With so much fragmentation in our societies and organisations, coming back together again — wholing— is what we now need to explore. If we truly want to galvanise the potential in our organisations, if we want more energy and commitment in our teams, if we want to share resources and have more vibrancy in our communities, then we need ways to bring the pieces together again or introduce them in the first place!
This third wave of the future story of Story — working with storytelling as a medium for healing and wholing — is not an end in itself, but it is necessary. It takes us back around the cycle again, this time to influencing with integrity and on again to making new sense and meaning together that will take us to the next level of wholeness. It is time for the new paradigm leader — the Story Activist, the one who uses storytelling and storywork to help create a more flourishing future — to get to work.
SUMMARY: The third wave of how we work with stories focuses on healing and wholing. This is the most hidden power of story and storytelling, the ability to transmute the conflict, pain or trauma of the past into strength for the future. The two perspectives that fall under this third wave are story as a resonance tuner and story as part of the art of practicing humanity.With the ever increasing complexity and conflict in human society, it makes sense to pay attention to how we can clear the way for more generative co-working on our most challenging issues.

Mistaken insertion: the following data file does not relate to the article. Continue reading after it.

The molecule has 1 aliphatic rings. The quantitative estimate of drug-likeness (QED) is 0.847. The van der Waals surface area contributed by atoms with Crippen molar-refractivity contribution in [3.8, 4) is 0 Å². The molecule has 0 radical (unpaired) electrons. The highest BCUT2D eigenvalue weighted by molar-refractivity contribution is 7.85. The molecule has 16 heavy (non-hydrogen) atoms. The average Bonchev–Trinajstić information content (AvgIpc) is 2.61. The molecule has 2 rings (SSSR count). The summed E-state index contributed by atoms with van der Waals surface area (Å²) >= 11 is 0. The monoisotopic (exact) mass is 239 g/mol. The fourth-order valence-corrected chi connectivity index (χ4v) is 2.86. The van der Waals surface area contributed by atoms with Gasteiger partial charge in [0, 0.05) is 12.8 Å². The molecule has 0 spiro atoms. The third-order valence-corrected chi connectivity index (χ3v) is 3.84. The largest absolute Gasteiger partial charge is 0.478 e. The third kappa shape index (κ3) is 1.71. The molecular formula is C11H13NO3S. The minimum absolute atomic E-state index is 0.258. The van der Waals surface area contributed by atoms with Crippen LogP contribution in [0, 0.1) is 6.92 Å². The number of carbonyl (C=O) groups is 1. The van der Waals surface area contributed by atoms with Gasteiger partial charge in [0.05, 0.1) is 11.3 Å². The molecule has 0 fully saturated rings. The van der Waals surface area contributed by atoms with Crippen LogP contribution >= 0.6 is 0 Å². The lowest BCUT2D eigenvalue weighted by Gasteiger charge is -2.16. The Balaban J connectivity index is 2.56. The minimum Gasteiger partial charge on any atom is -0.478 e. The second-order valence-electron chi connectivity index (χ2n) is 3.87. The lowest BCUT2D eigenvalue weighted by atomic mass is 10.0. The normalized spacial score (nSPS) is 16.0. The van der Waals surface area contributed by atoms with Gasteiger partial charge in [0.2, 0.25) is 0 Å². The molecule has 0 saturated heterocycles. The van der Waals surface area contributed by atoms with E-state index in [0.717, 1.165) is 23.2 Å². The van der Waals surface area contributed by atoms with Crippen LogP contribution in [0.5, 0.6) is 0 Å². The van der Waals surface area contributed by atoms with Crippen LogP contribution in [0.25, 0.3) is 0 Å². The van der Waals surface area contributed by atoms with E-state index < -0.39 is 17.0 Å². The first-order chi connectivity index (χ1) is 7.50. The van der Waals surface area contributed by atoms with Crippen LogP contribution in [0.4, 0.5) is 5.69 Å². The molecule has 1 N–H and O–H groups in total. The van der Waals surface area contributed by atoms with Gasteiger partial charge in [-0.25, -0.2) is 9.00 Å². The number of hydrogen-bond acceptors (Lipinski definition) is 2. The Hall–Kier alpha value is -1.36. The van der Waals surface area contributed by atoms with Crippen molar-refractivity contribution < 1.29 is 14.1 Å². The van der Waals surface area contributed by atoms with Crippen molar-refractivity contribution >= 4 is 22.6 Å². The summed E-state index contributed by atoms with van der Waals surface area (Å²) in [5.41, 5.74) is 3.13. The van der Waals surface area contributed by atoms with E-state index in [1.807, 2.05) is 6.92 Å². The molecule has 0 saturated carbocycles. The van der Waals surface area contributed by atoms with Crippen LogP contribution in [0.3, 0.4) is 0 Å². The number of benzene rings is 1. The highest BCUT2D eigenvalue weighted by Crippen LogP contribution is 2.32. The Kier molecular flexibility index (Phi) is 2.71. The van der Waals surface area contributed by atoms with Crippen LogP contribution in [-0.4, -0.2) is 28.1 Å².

Story is a key component in organisational life – and in human life within organisations! — so it makes sense to become proficient at working with it, good at spotting it in action and wise in its application. The benefits to the wise use of story are more effective, connected and cohesive individuals, groups and full systems. Story is one of the major “attractor factors” in the working world, whether it is packaged as vision, mission, values, ways of working or culture. It is alive and well, and every organisational system is a mirror of its impact.
It might be said that every story takes you on a journey. Whether that is a complete hero’s journey into life’s biggest challenges and beyond or a small step towards another individual or into personal understanding. To go beyond merely surviving, to thriving, and even further to flourishing, means taking hold of your story, challenging your perspectives, and riding the waves.
The Three Waves and Six Perspectives of Story:
First Story Wave: INFLUENCE
Second Story Wave: COLLECTIVE SENSE & MEANING MAKING
Third Story Wave: HEALING & WHOLING